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Police chief answers questions about Lethbridge crime in town hall meeting

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Lethbridge police chief answers questions in town hall meeting
WATCH: On the eve of his first anniversary with the force, Lethbridge Police Service Chief Shahin Mehdizadeh answered questions from the community for about two hours in a town hall meeting hosted by the Downtown Lethbridge BRZ. Danica Ferris has more – Aug 30, 2021

On the eve of his first anniversary with the force, Lethbridge Police Service Chief Shahin Mehdizadeh spent about two hours answering the questions of residents and business owners on Monday night.

In one of the key themes of the evening, Mehdizadeh stressed the importance of trying to prevent “opportunity crime” by engaging in small measures to make things inconvenient for criminals.

Read more: 3 more victims come forward after Lethbridge police charge 10 in human trafficking case

“What we do in our own homes and with our belongings and how we protect them is critical in actually promoting a safer community,” he said.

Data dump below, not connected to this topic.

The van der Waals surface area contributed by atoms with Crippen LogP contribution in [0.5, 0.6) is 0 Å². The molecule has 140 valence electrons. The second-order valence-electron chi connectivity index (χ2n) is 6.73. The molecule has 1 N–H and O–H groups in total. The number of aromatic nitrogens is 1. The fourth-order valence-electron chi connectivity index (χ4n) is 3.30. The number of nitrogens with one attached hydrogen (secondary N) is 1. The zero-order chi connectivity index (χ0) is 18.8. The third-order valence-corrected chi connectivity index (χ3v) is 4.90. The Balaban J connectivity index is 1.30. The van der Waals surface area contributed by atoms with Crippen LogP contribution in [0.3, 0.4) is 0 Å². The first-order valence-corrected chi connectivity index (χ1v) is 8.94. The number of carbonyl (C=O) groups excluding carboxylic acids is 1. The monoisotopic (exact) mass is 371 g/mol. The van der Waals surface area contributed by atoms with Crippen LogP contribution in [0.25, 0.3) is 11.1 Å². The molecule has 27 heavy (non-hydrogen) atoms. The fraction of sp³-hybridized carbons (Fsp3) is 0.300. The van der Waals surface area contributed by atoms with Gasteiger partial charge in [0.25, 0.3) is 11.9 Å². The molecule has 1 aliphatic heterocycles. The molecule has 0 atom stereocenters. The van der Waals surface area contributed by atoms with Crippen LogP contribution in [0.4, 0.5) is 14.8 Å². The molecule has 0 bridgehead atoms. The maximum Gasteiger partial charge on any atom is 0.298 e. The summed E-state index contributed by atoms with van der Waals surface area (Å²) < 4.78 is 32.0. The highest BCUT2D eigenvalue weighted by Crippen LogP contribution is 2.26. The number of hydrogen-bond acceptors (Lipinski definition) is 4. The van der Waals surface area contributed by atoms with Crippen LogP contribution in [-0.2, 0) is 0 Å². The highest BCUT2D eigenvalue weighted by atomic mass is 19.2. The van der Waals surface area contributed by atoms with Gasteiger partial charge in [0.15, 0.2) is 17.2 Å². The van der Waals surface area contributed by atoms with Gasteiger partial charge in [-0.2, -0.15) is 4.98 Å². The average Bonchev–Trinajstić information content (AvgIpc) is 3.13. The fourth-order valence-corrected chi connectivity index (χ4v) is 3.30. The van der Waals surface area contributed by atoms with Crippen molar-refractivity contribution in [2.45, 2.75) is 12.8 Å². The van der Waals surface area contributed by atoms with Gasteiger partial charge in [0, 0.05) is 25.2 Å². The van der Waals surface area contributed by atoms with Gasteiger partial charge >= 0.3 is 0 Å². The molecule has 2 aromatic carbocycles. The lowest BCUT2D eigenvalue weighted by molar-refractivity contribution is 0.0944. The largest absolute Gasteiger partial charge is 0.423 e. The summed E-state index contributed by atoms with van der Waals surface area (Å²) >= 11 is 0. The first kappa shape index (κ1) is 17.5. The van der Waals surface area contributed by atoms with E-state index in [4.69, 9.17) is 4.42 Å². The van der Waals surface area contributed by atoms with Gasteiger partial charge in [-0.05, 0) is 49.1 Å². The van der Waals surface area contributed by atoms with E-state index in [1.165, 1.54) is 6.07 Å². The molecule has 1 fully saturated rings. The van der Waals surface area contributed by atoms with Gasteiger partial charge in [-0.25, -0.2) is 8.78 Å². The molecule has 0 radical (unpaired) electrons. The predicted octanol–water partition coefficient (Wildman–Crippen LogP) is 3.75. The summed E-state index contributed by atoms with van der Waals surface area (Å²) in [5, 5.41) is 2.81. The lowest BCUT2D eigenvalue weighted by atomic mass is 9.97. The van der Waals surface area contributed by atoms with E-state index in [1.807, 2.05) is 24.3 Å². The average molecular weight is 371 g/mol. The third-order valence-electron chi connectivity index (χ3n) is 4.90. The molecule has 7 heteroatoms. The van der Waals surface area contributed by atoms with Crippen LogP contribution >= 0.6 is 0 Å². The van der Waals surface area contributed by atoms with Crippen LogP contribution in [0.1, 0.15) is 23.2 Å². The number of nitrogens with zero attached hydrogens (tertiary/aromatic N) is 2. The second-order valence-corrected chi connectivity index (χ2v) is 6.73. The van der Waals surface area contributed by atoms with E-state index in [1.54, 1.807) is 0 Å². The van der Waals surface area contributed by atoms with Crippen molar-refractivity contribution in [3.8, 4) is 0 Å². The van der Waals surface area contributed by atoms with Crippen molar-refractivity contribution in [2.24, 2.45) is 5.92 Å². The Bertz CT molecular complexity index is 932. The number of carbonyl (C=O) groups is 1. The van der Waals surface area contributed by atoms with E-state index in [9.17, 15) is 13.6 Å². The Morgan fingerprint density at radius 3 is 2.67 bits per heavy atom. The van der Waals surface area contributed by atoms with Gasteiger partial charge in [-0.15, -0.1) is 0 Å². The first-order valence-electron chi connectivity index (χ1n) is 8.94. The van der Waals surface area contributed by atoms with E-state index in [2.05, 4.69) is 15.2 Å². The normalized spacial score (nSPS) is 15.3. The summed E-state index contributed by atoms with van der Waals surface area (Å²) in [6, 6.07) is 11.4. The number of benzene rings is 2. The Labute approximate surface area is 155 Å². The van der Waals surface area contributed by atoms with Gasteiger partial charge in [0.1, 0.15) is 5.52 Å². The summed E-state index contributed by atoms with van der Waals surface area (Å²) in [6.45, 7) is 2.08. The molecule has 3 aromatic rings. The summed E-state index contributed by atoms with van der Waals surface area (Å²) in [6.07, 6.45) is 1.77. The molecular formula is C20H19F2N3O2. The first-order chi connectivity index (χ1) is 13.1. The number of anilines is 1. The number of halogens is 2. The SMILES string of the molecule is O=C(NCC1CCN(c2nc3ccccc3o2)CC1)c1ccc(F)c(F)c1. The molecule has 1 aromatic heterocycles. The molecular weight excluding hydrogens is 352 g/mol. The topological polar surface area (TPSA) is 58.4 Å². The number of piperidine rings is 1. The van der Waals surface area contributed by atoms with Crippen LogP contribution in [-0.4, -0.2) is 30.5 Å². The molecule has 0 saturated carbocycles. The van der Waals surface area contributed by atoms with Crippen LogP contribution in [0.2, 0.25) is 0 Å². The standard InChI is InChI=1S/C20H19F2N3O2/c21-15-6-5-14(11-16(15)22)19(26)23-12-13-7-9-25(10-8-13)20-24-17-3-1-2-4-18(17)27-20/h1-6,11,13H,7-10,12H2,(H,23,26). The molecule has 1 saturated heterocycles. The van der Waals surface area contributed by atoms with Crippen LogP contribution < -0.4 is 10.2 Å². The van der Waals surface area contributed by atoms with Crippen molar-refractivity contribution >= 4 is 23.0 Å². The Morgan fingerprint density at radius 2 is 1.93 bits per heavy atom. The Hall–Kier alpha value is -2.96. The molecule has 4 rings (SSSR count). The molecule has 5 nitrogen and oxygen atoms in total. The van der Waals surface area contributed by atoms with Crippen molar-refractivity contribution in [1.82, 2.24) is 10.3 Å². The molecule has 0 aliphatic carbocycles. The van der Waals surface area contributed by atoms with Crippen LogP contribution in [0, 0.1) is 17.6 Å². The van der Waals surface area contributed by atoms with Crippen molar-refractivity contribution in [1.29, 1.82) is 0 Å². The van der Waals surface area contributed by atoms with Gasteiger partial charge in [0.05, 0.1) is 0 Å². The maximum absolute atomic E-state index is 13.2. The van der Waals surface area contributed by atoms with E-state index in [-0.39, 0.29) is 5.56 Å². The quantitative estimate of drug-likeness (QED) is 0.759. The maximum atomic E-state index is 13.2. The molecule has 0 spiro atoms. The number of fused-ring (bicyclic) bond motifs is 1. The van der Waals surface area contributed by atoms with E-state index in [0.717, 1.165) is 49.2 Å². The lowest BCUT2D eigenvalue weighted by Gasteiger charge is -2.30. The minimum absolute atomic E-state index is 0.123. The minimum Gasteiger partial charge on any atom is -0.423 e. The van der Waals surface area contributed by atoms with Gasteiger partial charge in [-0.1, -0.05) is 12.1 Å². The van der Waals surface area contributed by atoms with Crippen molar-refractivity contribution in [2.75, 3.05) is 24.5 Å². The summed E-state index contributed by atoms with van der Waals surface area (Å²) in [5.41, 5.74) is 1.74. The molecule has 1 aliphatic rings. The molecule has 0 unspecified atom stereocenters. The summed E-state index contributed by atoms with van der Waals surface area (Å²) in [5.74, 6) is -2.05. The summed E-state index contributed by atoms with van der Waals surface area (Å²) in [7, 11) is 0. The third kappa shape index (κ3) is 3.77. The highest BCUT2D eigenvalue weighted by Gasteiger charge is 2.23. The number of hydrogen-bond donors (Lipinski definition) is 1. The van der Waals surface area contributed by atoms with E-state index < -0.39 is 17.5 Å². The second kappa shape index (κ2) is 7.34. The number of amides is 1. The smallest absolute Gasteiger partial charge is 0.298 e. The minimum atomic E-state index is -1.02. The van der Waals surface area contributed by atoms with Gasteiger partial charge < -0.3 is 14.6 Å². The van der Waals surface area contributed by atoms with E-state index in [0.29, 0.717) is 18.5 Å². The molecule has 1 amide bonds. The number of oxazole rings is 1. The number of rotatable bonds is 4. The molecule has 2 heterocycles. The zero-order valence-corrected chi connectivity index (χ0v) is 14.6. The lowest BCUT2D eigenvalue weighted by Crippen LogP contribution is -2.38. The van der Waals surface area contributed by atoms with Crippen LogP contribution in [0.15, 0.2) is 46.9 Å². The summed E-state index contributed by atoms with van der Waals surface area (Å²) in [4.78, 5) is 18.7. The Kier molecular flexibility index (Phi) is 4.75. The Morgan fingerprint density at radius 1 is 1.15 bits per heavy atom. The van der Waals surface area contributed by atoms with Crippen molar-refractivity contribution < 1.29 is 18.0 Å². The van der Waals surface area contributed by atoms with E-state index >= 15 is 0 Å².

“When we make it easy for crime to happen, not only does it happen, it also promotes it with other criminals and a group to come here and actually commit these crimes because it’s just easy pickings.”

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Mehdizadeh says that doesn’t mean any blame is on the public, but he hopes to see the partnership between LPS and the community continue to grow.

Earlier this year, LPS was tasked with submitting an action plan to the province, outlining how it plans to rebuild public confidence in the force. The chief says he believes transparency and open dialogue with the community are some of the keys to accomplishing that trust.

“It’s just about what we’re going to do to move forward, to build a trust,” Mehdizadeh said.

“I know Lethbridge — despite what people may talk about. This community does respect the police service, and we have a lot of support from the community, and I just want to even increase that.”

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Read more: Lethbridge police action plan deemed insufficient by Alberta’s justice minister

Many frustrations voiced by those in attendance surrounded the optics of drug use and homelessness downtown.

Mehdizadeh stressed that the issues facing Lethbridge aren’t unique to the city, and said he hopes residents don’t give up on what the core has to offer.

The chief said he feels optimistic about the work being done by the city’s new Community Wellbeing and Safety Task Force. While the program is in its infancy, Mehdizadeh says he’s excited to see multiple stakeholders working together to tackle the social issues that often encourage crime.

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